01 March 2012

You may have noticed that in my last article, I mentioned I would rather loop through copying arguments than slice them. That came out of this research: jsPerf.

var args = [1,2,3,4], i,
len = args.length,
arr = new Array(len);
for (i = 0; i < len; i += 1) {
arr[i] = args[i];

With relatively short lists, copying out performs slice by 4x or more (your browser mileage may vary). This is important for low-level frameworky things that get invoked a lot. Since well-designed methods often have signatures under 10 (hopefully way under 10), looping is faster in every browser I tested. Safari had the most interesting results in that copying was always faster. It makes me wonder how that native implementation really works.

Part of the technique is pre-allocating the array length you will copy into. That seems to make a difference in some browsers so it’s worth mentioning that I used that technique in my tests. I believe this makes a difference because the looping copy process does not need to change the allocated memory for the target array as we add new values. If that were the case, I would expect lower thresholds in the browsers where this matters, like Chrome, see jsPerf.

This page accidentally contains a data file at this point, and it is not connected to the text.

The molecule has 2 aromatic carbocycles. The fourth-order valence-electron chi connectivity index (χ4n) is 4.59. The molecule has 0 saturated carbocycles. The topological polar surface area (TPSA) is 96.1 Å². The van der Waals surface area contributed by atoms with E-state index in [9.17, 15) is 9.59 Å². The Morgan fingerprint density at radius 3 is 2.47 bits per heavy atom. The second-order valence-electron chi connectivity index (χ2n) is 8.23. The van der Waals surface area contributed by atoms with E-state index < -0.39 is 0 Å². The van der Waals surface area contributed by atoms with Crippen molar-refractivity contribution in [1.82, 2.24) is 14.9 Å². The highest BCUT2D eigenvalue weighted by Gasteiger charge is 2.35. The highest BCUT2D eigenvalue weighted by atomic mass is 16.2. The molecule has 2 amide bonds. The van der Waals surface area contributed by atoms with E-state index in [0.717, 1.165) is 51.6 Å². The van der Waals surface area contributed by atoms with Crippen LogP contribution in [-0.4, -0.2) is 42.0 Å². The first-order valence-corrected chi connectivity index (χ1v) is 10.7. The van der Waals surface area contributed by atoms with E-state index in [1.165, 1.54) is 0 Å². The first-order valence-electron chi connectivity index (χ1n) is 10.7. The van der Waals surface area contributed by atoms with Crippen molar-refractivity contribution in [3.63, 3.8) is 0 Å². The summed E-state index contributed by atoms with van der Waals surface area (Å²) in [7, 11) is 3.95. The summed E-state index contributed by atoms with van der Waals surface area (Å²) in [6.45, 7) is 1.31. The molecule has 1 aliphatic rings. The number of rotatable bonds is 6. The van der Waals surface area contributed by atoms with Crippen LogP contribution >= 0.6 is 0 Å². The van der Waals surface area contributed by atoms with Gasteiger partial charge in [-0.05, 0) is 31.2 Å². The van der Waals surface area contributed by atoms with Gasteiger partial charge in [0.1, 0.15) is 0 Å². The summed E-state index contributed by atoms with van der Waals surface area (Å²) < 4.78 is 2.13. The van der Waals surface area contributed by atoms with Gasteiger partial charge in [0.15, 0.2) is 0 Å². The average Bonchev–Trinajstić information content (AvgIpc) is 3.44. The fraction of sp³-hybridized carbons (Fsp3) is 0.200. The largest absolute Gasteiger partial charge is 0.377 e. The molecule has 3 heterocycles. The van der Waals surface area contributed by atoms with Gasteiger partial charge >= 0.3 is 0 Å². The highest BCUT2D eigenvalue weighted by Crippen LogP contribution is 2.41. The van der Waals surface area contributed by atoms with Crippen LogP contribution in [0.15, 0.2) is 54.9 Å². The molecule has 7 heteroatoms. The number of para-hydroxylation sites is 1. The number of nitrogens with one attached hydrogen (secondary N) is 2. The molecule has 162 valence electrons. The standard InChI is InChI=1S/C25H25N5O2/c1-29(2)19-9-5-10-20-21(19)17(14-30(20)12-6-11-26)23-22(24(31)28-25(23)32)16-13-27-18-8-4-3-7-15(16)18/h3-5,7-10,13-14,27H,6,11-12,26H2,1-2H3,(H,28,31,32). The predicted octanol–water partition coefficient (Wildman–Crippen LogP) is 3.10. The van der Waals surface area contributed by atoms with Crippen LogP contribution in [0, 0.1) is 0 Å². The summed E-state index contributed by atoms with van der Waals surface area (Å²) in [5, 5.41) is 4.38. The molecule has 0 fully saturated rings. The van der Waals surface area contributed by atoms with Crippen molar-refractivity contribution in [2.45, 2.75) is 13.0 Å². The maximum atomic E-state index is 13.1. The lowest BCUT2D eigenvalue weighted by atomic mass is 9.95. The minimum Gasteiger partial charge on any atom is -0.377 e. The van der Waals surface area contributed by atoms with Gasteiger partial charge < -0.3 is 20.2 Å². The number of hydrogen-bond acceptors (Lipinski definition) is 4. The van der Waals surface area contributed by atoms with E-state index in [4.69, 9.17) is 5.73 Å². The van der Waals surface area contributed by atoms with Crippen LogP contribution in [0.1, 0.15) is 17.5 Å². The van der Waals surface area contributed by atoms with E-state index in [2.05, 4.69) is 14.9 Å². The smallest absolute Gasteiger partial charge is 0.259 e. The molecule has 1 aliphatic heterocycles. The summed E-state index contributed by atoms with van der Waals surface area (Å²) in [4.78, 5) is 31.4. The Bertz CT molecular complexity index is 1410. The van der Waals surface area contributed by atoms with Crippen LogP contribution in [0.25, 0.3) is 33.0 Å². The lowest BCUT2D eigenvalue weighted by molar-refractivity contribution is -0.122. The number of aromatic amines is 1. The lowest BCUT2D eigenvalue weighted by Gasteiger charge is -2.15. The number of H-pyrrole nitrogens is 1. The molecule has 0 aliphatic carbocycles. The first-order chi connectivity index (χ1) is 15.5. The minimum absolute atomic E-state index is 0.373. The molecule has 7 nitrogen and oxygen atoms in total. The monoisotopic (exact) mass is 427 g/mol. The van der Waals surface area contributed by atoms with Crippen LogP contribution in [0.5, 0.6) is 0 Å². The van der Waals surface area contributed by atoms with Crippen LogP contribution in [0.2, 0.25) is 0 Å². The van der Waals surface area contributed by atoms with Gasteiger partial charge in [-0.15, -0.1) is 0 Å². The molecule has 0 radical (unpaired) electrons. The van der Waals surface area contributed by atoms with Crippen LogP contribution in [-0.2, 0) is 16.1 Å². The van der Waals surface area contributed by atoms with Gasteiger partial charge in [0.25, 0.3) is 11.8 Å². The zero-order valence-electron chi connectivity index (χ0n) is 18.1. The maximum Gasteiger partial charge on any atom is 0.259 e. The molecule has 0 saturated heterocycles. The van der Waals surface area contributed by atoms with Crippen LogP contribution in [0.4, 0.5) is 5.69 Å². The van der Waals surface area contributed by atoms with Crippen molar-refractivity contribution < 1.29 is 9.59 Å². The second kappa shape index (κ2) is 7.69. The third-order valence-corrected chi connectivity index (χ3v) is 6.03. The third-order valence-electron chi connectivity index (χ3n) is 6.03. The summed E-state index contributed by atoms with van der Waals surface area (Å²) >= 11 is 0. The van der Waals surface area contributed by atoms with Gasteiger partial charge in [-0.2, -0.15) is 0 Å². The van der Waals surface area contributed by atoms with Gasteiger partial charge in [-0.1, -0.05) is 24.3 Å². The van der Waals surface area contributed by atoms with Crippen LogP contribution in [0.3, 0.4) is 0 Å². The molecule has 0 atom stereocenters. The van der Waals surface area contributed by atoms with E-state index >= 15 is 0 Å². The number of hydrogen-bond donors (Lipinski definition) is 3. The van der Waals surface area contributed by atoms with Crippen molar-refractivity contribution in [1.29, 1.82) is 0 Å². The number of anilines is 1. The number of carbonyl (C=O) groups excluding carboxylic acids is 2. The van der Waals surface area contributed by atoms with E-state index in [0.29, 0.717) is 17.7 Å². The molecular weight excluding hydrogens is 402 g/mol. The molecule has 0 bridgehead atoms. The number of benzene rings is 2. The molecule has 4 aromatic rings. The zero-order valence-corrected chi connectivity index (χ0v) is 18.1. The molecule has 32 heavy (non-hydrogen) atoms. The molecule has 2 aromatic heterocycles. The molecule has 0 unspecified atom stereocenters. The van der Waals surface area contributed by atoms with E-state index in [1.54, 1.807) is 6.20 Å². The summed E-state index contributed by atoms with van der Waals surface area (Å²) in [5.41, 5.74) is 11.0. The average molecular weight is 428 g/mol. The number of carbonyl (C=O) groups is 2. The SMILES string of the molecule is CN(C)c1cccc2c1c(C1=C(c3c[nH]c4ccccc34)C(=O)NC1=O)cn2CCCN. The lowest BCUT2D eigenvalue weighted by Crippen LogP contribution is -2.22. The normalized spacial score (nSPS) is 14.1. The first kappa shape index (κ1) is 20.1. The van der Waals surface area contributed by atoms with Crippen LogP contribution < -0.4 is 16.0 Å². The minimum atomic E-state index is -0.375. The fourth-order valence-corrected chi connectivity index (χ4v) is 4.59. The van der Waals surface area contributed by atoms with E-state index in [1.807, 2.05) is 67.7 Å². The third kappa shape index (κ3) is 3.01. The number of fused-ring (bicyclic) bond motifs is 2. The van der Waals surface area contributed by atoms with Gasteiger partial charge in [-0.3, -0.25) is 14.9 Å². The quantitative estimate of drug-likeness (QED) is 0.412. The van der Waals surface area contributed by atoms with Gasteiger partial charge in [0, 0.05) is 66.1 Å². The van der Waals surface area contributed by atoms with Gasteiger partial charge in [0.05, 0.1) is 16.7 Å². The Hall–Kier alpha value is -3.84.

Lastly, I found an interesting jsPerf test around the same idea except I noticed they constructed the test incorrectly, testing the performance of function construction instead of just the cloning action. I rewrote the tests with what I learned from the other test into this one: jsPerf.

function clone(arr) {
var i, len = arr.length,
arr_clone = new Array(len);
for (i = 0; i < len; i += 1) {
arr_clone[i] = arr[i];
return arr_clone;

In conclusion, even when converted to a method, this technique can outperform native methods on short lists (although much less so). Given the smaller differences as a method, I would not advance the idea into a clone method on the Array prototype that switches techniques based on the current length–that additional logic would probably bring the overall speed down to native levels. Either copy in-line (only with small lists) or use a native method when performance matters.


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